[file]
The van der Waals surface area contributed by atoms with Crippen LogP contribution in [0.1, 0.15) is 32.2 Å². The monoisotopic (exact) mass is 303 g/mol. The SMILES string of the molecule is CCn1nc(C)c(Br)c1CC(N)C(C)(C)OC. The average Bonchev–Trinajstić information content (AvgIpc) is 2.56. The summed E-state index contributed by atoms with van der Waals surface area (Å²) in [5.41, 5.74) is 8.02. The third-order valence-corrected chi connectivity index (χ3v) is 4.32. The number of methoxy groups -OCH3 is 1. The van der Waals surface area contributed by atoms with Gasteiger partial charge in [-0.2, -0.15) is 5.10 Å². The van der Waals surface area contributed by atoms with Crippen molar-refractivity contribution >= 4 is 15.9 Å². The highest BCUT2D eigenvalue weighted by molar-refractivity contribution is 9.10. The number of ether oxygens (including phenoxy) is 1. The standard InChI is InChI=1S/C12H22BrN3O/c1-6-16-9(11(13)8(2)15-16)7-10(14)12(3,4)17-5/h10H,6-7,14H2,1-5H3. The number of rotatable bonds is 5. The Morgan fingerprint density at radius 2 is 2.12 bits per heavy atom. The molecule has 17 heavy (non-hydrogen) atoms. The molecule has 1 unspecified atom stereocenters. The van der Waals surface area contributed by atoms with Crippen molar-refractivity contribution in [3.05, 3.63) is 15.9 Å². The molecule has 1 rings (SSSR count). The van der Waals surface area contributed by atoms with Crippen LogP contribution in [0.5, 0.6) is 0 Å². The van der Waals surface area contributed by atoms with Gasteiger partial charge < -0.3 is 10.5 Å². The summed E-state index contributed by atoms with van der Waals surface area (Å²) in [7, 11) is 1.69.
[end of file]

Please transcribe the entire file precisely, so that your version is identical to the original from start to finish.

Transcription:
The van der Waals surface area contributed by atoms with Crippen LogP contribution in [0.1, 0.15) is 32.2 Å². The monoisotopic (exact) mass is 303 g/mol. The SMILES string of the molecule is CCn1nc(C)c(Br)c1CC(N)C(C)(C)OC. The average Bonchev–Trinajstić information content (AvgIpc) is 2.56. The summed E-state index contributed by atoms with van der Waals surface area (Å²) in [5.41, 5.74) is 8.02. The third-order valence-corrected chi connectivity index (χ3v) is 4.32. The number of methoxy groups -OCH3 is 1. The van der Waals surface area contributed by atoms with Gasteiger partial charge in [-0.2, -0.15) is 5.10 Å². The van der Waals surface area contributed by atoms with Crippen molar-refractivity contribution >= 4 is 15.9 Å². The highest BCUT2D eigenvalue weighted by molar-refractivity contribution is 9.10. The number of ether oxygens (including phenoxy) is 1. The standard InChI is InChI=1S/C12H22BrN3O/c1-6-16-9(11(13)8(2)15-16)7-10(14)12(3,4)17-5/h10H,6-7,14H2,1-5H3. The number of rotatable bonds is 5. The Morgan fingerprint density at radius 2 is 2.12 bits per heavy atom. The molecule has 17 heavy (non-hydrogen) atoms. The molecule has 1 unspecified atom stereocenters. The van der Waals surface area contributed by atoms with Crippen molar-refractivity contribution in [3.05, 3.63) is 15.9 Å². The molecule has 1 rings (SSSR count). The van der Waals surface area contributed by atoms with Crippen LogP contribution in [0.5, 0.6) is 0 Å². The van der Waals surface area contributed by atoms with Gasteiger partial charge < -0.3 is 10.5 Å². The summed E-state index contributed by atoms with van der Waals surface area (Å²) in [7, 11) is 1.69.